Louisa Boddy likes her new teammates. The chemistry between them is great, so good that after losing seven starters (one to injury, the rest to graduation), the UConn field hockey team is 13-0 and ranked third in the country.
She likes the field hockey facilities at UConn. They're nothing like athletic facilities in her home country of England, which are rather Spartan.
She liked that, once she joined the team, she got free field hockey gear, shirts and sweats. In England, university players pay for everything, including travel and uniforms.
She likes the media attention, which her teams never got in England; Boddy, a graduate student at UConn from Derbyshire, England, who plays defense and is third in scoring on the team, was in Faces in the Crowd in Sports Illustrated last week.
She also loves that there are four other players from Great Britain playing for the Huskies.
So Boddy, 23, is not too homesick, except for one thing.
"I miss my baked beans," Boddy said. "I love baked beans."
But, she was reminded, we have baked beans here.
"But not proper ones," Boddy protested.
They're horrible, she said to her British teammates nearby. "Aren't they?"
"I found some English ones," she said. "I just had them today. They're epic. You have to try them. They're in a can and they're amazing."
Baked beans (navy beans in tomato sauce) on toast are a breakfast staple in Great Britain. (Boddy also is not keen on all the preservatives in U.S. bread, either, and prefers English bread.) But other than that, she is doing just fine.
And the Huskies are happy to have her and her British counterparts.
"It's been an ongoing trend in our sport, the past 20 years — the top teams have international players," UConn coach Nancy Stevens said. "We have had two or three a year. Then we'd get into the NCAA tournament and [opponents] would have six starting international players. It's had us re-evaluate our recruiting."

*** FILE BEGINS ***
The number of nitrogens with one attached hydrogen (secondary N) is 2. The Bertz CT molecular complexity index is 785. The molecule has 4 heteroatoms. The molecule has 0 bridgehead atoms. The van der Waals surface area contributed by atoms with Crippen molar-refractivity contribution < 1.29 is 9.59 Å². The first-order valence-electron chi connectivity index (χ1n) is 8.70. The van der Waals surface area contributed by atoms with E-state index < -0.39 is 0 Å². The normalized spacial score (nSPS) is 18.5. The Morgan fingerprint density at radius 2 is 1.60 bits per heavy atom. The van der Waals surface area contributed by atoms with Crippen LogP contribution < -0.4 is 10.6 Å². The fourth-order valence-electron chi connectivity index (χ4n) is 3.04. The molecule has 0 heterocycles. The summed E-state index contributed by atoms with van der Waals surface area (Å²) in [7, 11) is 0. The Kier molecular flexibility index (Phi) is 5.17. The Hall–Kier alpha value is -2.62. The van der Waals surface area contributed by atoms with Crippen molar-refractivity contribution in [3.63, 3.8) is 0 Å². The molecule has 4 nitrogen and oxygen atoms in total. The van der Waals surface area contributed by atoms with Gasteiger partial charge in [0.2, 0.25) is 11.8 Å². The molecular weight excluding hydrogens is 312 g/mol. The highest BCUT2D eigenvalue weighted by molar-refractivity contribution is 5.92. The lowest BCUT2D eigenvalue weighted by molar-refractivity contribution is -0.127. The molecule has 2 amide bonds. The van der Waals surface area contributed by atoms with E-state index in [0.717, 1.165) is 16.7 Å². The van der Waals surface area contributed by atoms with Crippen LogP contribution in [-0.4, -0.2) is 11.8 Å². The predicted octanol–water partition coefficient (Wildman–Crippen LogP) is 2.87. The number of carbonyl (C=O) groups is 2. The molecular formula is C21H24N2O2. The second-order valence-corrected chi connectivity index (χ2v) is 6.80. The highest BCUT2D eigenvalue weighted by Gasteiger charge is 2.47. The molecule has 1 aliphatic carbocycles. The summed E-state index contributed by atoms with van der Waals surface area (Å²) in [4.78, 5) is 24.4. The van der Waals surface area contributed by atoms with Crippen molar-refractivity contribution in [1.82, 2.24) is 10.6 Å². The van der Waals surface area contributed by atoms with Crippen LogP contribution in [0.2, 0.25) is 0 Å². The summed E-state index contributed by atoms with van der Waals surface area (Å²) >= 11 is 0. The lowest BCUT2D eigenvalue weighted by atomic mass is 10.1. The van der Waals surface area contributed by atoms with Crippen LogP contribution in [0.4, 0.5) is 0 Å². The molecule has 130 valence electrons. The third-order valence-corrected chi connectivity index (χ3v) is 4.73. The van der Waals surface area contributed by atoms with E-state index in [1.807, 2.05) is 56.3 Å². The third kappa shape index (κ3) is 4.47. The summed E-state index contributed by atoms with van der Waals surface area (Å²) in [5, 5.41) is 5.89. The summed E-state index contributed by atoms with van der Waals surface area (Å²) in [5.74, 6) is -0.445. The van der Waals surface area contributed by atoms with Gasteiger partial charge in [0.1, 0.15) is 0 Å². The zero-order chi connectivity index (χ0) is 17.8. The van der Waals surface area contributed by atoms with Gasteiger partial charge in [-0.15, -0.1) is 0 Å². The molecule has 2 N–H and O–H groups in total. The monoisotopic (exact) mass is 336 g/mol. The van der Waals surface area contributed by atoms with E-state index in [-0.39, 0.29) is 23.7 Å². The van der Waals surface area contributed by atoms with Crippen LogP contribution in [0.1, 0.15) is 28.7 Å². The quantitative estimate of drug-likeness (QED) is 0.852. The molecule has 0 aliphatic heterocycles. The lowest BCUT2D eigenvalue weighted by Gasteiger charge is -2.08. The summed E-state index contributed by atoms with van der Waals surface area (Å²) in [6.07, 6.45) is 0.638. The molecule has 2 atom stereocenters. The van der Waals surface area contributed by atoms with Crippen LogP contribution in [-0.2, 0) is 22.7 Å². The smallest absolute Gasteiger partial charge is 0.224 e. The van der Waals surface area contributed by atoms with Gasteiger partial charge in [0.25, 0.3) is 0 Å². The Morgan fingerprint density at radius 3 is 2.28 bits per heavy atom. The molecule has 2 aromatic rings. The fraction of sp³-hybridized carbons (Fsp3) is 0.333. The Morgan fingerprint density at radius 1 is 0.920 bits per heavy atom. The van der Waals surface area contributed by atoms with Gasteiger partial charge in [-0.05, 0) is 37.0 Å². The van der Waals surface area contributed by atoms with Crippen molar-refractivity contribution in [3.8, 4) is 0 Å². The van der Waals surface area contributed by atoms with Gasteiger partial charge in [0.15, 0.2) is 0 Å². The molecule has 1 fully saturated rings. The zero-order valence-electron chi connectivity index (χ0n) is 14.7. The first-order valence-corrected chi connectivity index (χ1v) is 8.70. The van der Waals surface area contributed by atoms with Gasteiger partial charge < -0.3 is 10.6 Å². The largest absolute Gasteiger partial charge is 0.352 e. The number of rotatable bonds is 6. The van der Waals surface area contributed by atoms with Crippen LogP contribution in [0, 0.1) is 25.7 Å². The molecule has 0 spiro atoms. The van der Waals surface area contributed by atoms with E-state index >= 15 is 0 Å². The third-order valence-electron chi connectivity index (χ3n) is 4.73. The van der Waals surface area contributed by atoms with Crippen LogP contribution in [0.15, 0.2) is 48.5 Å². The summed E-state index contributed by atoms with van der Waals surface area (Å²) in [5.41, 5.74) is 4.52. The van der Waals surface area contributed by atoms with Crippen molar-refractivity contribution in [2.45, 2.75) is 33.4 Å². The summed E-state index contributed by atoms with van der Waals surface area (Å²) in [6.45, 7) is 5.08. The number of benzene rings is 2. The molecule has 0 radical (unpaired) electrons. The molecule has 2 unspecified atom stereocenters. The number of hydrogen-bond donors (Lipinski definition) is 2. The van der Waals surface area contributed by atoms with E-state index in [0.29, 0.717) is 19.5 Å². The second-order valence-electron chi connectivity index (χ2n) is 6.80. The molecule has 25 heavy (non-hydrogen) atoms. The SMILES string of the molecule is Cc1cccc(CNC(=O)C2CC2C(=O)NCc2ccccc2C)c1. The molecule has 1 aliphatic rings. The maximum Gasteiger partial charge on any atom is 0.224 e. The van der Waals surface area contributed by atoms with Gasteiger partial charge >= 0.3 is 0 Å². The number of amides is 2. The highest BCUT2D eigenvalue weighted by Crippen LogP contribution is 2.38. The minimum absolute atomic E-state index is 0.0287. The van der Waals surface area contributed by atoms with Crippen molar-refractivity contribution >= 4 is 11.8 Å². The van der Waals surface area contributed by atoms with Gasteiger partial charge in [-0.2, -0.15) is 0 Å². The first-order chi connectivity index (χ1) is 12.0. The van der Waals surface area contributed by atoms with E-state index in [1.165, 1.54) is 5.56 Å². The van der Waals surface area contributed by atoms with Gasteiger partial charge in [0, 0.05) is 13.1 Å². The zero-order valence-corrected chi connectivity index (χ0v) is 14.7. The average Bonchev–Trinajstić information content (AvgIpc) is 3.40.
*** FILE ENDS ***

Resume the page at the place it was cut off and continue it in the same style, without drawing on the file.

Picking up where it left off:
Paul Caddy, UConn's associate head coach, is British and has many connections in England, which won the bronze medal in field hockey in the Olympics this year.
Of the current group, junior goalkeeper Sarah Mansfield came first, two years ago. She went to Millfield, a prep school in Caddy's hometown of Somerset. Mansfield has given up nine goals in 12 games and has five shutouts. She was an All-American last year and the Big East goalkeeper of the year.
"Part of [UConn's success] has been that Sarah Mansfield has been outstanding in goal for us," Stevens said. "It gives you an opportunity to win the close games.
"She's really one of the best athletes on the team. She could play on the field for us."
Mansfield was in her gap year after graduating high school, working, when Caddy emailed her and asked her if she was interested in UConn.
"It was a great opportunity," Mansfield said. "I didn't really know that much about it. I knew that the basketball was pretty good.